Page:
When Michelle Williams was 12 she had to choose between racing cars and cheerleading. She chose the latter and has not looked back, turning her childhood love into a career that has seen her win international titles. Now, she heIps others do the same.
Now a manager of two All Star cheerleading gyms and a school liaison scout for cheerleaders, Williams leads cheerleading workshops at schools and encourages youngsters to join what she says is much more than a sport.
“I started cheerleading when I was 12 – that’s actually quite late to start a new sport,” says the now 26-year-old. “I’ve been doing it full time since I left school and it’s been great. It’s amazing to show people that different kinds of sports do have a career path.”
Williams coaches New Zealand’s development team, who have their eyes set on joining the national team and competing internationally, as well as the 24 members of the all-girl and the co-ed national representative teams that make up Team New Zealand. The teams competed in Orlando, Florida this year and the co-ed team came back with a bronze medal and the all-girl team with silver.
Williams herself isn’t a stranger to the podium, winning two golds in 2014 and one in 2015.
Now, Williams takes youngsters as young as 3 at All Star gyms in Auckland and turns them into world champions.
“You can learn everything there. You don’t need the splits, you don’t need to be able to do a cartwheel or a black flip, you can be very tall, you can be very short – any shape or size. The best thing about cheerleading is there’s always a place for everything.”
Once the domain of pert teens on the sidelines of rugby games, cheerleading has come a long way from the days of the Dallas Cowboys and SkyCity Cheerleaders.
“We want to try get away from that. We’re a performance sport and the Dallas Cowboys and SkyCity cheerleaders don’t do any of the throws and the flips that our athletes do. Our main focus is competition.”
It’s now much more acrobatic, rather than dance based and experts from the US come Downunder every year to coach the athletes and teach them new moves. Williams also attends coaching courses at least once a year to stay up to date.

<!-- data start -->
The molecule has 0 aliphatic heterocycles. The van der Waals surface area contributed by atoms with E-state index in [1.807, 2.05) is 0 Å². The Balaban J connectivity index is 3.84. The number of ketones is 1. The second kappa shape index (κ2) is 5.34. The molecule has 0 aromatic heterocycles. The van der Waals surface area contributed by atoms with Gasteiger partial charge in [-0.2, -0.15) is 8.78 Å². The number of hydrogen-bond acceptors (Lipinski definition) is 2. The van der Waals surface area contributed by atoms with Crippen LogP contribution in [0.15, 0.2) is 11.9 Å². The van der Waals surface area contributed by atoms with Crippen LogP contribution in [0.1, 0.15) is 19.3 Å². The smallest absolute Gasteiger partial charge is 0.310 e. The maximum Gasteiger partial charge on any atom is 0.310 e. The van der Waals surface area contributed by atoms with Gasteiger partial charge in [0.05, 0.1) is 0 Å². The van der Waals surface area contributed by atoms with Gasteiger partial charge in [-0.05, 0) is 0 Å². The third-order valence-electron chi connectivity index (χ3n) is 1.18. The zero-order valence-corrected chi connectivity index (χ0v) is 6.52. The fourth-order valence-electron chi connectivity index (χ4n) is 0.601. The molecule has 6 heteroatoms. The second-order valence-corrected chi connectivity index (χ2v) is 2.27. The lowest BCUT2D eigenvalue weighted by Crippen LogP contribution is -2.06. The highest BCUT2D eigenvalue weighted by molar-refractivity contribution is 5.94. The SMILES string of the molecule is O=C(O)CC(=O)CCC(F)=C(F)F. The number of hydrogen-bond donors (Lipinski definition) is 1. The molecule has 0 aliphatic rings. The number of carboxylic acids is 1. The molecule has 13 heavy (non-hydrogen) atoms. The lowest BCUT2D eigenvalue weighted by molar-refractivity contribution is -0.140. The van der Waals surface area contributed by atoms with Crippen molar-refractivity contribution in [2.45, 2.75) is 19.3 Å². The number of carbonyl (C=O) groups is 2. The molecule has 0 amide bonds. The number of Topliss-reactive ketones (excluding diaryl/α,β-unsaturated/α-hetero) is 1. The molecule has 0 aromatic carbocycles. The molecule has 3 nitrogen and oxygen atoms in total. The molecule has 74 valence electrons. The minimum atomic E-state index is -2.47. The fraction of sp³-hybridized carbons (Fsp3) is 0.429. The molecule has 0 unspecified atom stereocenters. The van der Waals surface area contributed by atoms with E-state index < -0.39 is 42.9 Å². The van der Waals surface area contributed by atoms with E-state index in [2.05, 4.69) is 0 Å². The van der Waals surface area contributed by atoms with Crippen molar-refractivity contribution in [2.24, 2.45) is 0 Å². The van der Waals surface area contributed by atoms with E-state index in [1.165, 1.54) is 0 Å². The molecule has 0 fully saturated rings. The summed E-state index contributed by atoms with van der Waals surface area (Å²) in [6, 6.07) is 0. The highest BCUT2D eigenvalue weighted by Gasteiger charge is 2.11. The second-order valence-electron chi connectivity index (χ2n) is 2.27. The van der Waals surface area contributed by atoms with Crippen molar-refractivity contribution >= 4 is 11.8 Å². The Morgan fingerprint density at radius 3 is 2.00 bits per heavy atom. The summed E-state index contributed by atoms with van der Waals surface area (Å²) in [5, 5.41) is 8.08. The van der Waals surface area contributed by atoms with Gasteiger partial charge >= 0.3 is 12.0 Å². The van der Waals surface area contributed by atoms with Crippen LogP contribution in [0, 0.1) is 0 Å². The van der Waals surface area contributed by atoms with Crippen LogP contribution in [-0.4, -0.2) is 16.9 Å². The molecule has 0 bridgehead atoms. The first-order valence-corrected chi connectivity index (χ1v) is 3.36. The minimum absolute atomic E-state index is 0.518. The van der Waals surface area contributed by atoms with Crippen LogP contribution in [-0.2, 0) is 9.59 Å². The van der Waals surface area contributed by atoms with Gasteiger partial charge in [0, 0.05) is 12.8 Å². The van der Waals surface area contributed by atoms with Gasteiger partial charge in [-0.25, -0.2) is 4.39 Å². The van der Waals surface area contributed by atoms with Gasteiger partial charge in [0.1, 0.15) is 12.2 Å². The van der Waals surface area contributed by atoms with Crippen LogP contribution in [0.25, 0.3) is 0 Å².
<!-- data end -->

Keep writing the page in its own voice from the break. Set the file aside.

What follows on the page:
The US remains the centre of the cheerleading world, developing the rules and updating the moves although All Stars owner Kimberley Ramsay is the president of the New Zealand Cheerleading Association, and runs courses for coaches all over New Zealand. Williams helps out, showing the young athletes new moves and how to keep safe while doing them.
“All the throws are a lot different these days,” Williams explains. “They’re a lot harder when compared to five years ago. Routines were very simple – but we have to keep up to date. We take the kids overseas every year to make sure they’re competitive, because obviously all the stunting and the tumbling and the flips and risks in the routine are a lot harder.
“I know from when I was in the world scene it was a lot easier than what they do today.”
“Kids that I’ve coached since they were 5 years old are now in the worlds team and they are doing crazy tricks – I was definitely a hard work over talent kind of kid so I think the talent in the past five even 10 years has improved for cheerleading in general but especially in All Stars.”
Williams believes the change from the pom-pom- rah-rah style of cheerleading has contributed to the growing reputation of the sport.
“Cheerleading is getting bigger, and it’s a bit more noticeable than it was a good five years ago.
“It’s not just a sport, it is a business. We have to keep up with the rules and safety stuff as well.”
But for Williams the big attraction was friendship and the confidence she gained from her sport.
“I was a very shy kid and [cheerleading] built my confidence up. It’s not just about the sport. I felt more confident and it was very disciplined which I liked. And I guess people cheering you on and motivating you as teenager really helped.
“I was a car racing driver when I was younger: it got to a point where I had to make a decision whether to do that or cheerleading and I chose cheerleading.
“Cheerleading at all the levels we have in New Zealand definitely showcases show far you can get.”